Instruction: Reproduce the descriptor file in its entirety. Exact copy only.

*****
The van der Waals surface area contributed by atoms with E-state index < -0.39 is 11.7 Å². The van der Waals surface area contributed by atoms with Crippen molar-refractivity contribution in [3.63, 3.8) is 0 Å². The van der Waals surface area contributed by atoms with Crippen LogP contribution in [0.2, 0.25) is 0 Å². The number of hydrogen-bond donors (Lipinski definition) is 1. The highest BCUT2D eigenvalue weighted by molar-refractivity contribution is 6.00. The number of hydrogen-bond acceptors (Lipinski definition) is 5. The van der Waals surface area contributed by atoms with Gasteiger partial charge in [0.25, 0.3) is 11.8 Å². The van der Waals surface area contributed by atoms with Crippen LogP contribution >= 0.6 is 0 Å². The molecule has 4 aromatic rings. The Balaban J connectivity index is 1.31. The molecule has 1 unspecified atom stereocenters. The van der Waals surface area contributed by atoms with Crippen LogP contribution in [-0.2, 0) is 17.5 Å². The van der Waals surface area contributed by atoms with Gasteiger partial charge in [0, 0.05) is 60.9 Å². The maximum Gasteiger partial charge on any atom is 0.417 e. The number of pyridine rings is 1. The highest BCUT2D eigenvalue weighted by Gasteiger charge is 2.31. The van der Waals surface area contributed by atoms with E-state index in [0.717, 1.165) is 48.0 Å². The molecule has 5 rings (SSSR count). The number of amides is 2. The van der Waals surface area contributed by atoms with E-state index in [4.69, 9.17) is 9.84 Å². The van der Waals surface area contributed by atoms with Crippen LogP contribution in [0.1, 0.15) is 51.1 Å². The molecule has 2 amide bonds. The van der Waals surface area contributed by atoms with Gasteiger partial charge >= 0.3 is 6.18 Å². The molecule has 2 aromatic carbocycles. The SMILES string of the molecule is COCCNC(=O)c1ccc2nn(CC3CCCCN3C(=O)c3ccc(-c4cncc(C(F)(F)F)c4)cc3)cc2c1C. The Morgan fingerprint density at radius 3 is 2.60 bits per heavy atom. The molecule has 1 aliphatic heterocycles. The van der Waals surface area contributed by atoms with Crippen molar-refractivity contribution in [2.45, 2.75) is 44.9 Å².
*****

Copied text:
The van der Waals surface area contributed by atoms with E-state index < -0.39 is 11.7 Å². The van der Waals surface area contributed by atoms with Crippen molar-refractivity contribution in [3.63, 3.8) is 0 Å². The van der Waals surface area contributed by atoms with Crippen LogP contribution in [0.2, 0.25) is 0 Å². The number of hydrogen-bond donors (Lipinski definition) is 1. The highest BCUT2D eigenvalue weighted by molar-refractivity contribution is 6.00. The number of hydrogen-bond acceptors (Lipinski definition) is 5. The van der Waals surface area contributed by atoms with Gasteiger partial charge in [0.25, 0.3) is 11.8 Å². The van der Waals surface area contributed by atoms with Crippen LogP contribution >= 0.6 is 0 Å². The molecule has 4 aromatic rings. The Balaban J connectivity index is 1.31. The molecule has 1 unspecified atom stereocenters. The van der Waals surface area contributed by atoms with Crippen LogP contribution in [-0.2, 0) is 17.5 Å². The van der Waals surface area contributed by atoms with Gasteiger partial charge in [0, 0.05) is 60.9 Å². The maximum Gasteiger partial charge on any atom is 0.417 e. The number of pyridine rings is 1. The highest BCUT2D eigenvalue weighted by Gasteiger charge is 2.31. The van der Waals surface area contributed by atoms with E-state index in [0.717, 1.165) is 48.0 Å². The molecule has 5 rings (SSSR count). The number of amides is 2. The van der Waals surface area contributed by atoms with E-state index in [4.69, 9.17) is 9.84 Å². The van der Waals surface area contributed by atoms with Crippen LogP contribution in [0.1, 0.15) is 51.1 Å². The molecule has 2 amide bonds. The van der Waals surface area contributed by atoms with Gasteiger partial charge >= 0.3 is 6.18 Å². The molecule has 2 aromatic carbocycles. The SMILES string of the molecule is COCCNC(=O)c1ccc2nn(CC3CCCCN3C(=O)c3ccc(-c4cncc(C(F)(F)F)c4)cc3)cc2c1C. The Morgan fingerprint density at radius 3 is 2.60 bits per heavy atom. The molecule has 1 aliphatic heterocycles. The van der Waals surface area contributed by atoms with Crippen molar-refractivity contribution in [2.45, 2.75) is 44.9 Å².